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A “transition period” after the UK leaves the EU should not continue beyond 31 December 2020, Brussels says.
The UK has said the temporary arrangements should last for about two years after Brexit in March 2019.
Terms of the transition period, which the UK calls an implementation phase, have yet to be negotiated between the two sides.
The EU says the UK will have to continue to follow its rules and cannot adopt an “a la carte” approach.
It has just published its guidelines for the next phase of Brexit negotiations.
These talks will initially focus on agreeing the precise terms of the transition phase, before moving on to the UK and EU’s long-term future relationship.
What is a transition phase?
It will be a temporary period after the UK leaves the EU and before the final arrangements kick in. Both sides have talked about having such an arrangement, although they use different names for it.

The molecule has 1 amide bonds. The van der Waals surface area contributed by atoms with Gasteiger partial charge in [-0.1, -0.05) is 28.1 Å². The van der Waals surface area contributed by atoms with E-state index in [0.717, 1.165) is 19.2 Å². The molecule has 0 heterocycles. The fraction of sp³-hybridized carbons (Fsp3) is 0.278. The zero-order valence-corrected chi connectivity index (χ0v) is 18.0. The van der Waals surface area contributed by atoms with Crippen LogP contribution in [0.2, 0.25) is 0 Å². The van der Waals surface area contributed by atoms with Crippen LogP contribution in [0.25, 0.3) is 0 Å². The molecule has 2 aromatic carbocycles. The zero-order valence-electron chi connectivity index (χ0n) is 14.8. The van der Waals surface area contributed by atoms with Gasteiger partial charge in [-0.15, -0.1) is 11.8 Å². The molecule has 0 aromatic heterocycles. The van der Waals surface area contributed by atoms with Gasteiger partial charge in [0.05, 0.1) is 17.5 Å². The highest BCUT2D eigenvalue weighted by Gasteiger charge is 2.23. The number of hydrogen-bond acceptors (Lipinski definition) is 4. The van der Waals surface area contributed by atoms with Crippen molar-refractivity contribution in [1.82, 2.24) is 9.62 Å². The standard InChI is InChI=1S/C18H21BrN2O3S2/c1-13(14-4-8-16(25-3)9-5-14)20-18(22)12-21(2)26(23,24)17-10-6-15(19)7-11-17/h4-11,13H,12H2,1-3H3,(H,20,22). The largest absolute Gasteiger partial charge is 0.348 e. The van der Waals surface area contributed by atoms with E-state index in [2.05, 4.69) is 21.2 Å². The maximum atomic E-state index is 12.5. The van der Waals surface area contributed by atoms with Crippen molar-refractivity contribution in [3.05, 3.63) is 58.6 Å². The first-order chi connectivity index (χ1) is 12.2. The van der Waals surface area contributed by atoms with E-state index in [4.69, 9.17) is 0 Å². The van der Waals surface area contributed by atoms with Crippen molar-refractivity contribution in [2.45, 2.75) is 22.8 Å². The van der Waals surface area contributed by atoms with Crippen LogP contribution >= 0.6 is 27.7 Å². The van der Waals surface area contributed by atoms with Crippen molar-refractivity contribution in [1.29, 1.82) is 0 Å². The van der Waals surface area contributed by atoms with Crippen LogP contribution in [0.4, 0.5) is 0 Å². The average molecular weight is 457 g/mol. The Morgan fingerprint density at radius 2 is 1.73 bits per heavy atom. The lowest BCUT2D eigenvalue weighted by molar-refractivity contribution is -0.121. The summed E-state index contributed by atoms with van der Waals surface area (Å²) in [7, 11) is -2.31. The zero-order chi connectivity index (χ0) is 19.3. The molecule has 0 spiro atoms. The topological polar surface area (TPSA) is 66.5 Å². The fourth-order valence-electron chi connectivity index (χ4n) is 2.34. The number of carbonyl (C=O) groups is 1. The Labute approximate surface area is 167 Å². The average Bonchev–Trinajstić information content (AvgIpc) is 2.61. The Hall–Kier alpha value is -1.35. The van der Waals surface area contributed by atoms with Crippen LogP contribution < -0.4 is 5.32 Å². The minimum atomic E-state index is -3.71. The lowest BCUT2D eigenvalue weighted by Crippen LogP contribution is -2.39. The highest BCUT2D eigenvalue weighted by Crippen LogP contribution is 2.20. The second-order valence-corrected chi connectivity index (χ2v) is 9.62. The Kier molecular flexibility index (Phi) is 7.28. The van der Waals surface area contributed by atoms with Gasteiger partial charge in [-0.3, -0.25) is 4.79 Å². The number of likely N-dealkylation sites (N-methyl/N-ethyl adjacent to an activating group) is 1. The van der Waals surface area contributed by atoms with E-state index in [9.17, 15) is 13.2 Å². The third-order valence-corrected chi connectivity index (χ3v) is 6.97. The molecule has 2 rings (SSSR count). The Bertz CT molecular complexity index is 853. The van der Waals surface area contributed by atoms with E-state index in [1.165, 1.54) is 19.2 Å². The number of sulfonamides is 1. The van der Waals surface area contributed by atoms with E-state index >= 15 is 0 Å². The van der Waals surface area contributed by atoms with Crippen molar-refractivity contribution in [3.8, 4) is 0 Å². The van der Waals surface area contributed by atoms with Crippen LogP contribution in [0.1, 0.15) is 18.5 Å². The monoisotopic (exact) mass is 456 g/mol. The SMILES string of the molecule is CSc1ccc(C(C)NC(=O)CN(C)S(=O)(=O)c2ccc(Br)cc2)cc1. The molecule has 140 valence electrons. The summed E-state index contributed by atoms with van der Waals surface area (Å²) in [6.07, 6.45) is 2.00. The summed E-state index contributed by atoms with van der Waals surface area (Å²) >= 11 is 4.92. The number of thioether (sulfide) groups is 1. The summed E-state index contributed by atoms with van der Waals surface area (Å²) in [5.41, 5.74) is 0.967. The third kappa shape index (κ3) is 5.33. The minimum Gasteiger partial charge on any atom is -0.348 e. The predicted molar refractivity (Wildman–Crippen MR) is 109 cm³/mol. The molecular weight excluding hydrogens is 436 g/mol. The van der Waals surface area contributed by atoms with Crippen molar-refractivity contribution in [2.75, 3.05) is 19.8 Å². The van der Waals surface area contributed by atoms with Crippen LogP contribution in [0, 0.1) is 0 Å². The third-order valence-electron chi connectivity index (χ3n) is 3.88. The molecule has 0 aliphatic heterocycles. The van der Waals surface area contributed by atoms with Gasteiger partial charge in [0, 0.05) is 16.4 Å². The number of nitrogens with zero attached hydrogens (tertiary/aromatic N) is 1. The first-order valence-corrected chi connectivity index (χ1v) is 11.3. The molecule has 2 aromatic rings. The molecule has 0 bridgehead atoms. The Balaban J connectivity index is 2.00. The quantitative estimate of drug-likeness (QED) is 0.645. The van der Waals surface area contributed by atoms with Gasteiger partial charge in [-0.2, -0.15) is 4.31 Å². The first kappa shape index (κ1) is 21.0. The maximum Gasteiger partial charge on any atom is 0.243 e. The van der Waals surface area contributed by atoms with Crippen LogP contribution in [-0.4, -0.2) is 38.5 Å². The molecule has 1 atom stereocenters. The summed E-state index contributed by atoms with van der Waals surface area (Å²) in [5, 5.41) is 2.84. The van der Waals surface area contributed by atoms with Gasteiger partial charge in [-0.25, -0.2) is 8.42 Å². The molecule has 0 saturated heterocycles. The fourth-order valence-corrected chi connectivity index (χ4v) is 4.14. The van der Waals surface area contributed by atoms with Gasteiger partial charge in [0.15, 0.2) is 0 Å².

The UK says the “implementation phase” will avoid a “cliff edge” for businesses on Brexit day.
The European Commission’s guidelines state that the UK should continue to follow EU law and stay in the European customs union and single market during the transition phase. Rulings of the European Court of Justice will continue to apply, it says.
“The transition period needs to be clearly defined and precisely limited in time,” the EU says.
“The commission recommends that it should not last beyond 31 December 2020.”
Long-term, the UK has already said it plans to leave the customs union and single market and end the supremacy of EU court rulings as part of Brexit.
Some Brexit-supporting Tory MPs have warned the UK could become a “colony” of the EU during the transition period if it continues to closely follow the same rules.
Ref: BBC News